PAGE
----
May 12, 2017
By Ekta R. Garg
Enjoy these Spurts from the last two weeks, readers!
Eight has finally come around to the idea that her teacher will leave school. That is, she’s no longer stomping around the house and greeting me with whimpers when I go to say good night to her because “everything” in her life is “totally confusing and moving too fast.”
After we talked a few weeks ago in my studio, the two of us scrunched together on my super comfy chair, Eight started to calm down. She stopped acting out as much, and she stopped pointing out the negative in absolutely everything. The most tangible proof of her about-face came last week, however, during Teacher Appreciation Week.
The head of the school sent out an email reminding all parents about the variety of opportunities during the week. One of these opportunities was encouraging our kids to write notes to their teachers. The school manager would collect the notes, organize them, and then present them to the teachers when the week ended.
We had some free time early in the week, so I encouraged the kids to write their notes. Both of them ambled away, and within 15 minutes Eight came back. She handed me her note to Mrs. B. and scampered off again.
I expected the run-of-the-mill “Thank you for being an awesome teacher; I love you” kind of message. Instead I got, in part, the following, parentheses and all:
“Don’t feel guilty leaving… I (knowing you) assure you that you’ll have a future brighter than the full moon on a pitch-black night. You had a different destiny.”
A future brighter than the full moon on a pitch-black night.
Is it considered legally actionable plagiarism if I steal from my own daughter? Wouldn’t I be able to make the case that because I gave birth to her and she has 50 percent my genes and I write for my profession that I’m technically responsible for, and part owner of, any freakishly awesome combination of words she creates creative endeavors?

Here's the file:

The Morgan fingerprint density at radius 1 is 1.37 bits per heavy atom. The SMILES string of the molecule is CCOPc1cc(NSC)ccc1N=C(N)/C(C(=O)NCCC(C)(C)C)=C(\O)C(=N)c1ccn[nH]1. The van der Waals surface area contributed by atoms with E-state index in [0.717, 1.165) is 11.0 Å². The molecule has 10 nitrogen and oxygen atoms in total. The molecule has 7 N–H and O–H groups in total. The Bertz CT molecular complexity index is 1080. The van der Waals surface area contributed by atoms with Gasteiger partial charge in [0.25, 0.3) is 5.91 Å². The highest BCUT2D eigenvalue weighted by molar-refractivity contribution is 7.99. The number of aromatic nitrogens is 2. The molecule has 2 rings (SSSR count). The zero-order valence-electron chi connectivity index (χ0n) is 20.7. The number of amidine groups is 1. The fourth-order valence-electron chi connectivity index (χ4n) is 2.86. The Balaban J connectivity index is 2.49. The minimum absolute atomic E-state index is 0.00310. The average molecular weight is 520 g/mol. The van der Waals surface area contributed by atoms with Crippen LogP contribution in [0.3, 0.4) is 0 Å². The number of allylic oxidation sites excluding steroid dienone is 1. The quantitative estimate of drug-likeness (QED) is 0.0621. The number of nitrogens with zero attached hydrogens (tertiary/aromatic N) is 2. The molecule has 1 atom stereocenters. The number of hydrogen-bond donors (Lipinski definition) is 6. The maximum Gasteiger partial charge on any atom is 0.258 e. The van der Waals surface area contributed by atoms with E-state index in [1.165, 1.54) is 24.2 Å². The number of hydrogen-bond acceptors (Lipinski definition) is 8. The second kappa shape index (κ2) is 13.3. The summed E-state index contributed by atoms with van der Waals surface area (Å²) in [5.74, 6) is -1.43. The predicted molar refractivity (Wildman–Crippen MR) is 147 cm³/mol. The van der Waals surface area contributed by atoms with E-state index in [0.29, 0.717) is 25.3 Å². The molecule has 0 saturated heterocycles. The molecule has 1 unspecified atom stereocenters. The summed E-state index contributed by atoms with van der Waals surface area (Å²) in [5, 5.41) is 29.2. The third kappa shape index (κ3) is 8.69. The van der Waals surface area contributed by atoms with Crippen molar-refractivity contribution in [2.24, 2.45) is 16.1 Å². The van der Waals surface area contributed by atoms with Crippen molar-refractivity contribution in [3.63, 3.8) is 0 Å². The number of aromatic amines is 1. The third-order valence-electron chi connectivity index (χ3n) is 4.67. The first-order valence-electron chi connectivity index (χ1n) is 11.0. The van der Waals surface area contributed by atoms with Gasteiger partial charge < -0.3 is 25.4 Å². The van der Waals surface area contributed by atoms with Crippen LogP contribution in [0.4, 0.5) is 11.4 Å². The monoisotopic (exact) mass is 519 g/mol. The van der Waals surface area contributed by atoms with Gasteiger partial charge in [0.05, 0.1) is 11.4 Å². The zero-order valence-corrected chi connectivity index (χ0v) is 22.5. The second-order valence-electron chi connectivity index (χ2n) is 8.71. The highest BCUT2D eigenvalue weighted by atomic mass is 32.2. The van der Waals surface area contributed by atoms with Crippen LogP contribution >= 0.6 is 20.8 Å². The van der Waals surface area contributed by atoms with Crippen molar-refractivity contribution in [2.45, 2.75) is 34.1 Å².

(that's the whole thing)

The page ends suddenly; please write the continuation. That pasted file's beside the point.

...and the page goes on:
I truly do not know where these children came from.
Ten isn’t the most athletically inclined child. That is to say, if she tried really hard she could probably be good at sports. But she’s not enamored with the idea of chasing a ball/hitting a ball/doing laps-sprints-really long distances for fun.
Weirdly enough, though, this child really enjoys archery. She’s way too young to read The Hunger Games, but I keep wanting to call her Katniss. And telling her that the odds will most likely be better for her than they ever were for Gale.
The latest offering in P.E., then, really got Ten excited when they spent every P.E. session for a week shooting arrows at targets. On the second day of archery P.E., Ten got into the car and couldn’t help bragging—just a little—that she got close to the bull’s-eye.
“I was the only one who got it that close so many times!” she said, the grin on her face more telling than her words.
“You rule archery, Di-Di!” Eight exclaimed. “You’re the queen!”
I don’t think Katniss ever became queen of Panem, but, hey, it could happen here, right?
Last week Central Illinois got buckets of rain. The kind that makes you forget what the sun looks like. The kind that leaves fields with huge pockets of standing water days later.
Fortunately the rate of rainfall ebbed and flowed a little bit, so we weren’t completely drenched as we moved through the week and from one activity to the next. On Wednesday as we left dance class and went to the car the rain fell in disinterested drips, just below a drizzle. I had folded my umbrella but still pulled my hood over my head, and Eight did the same.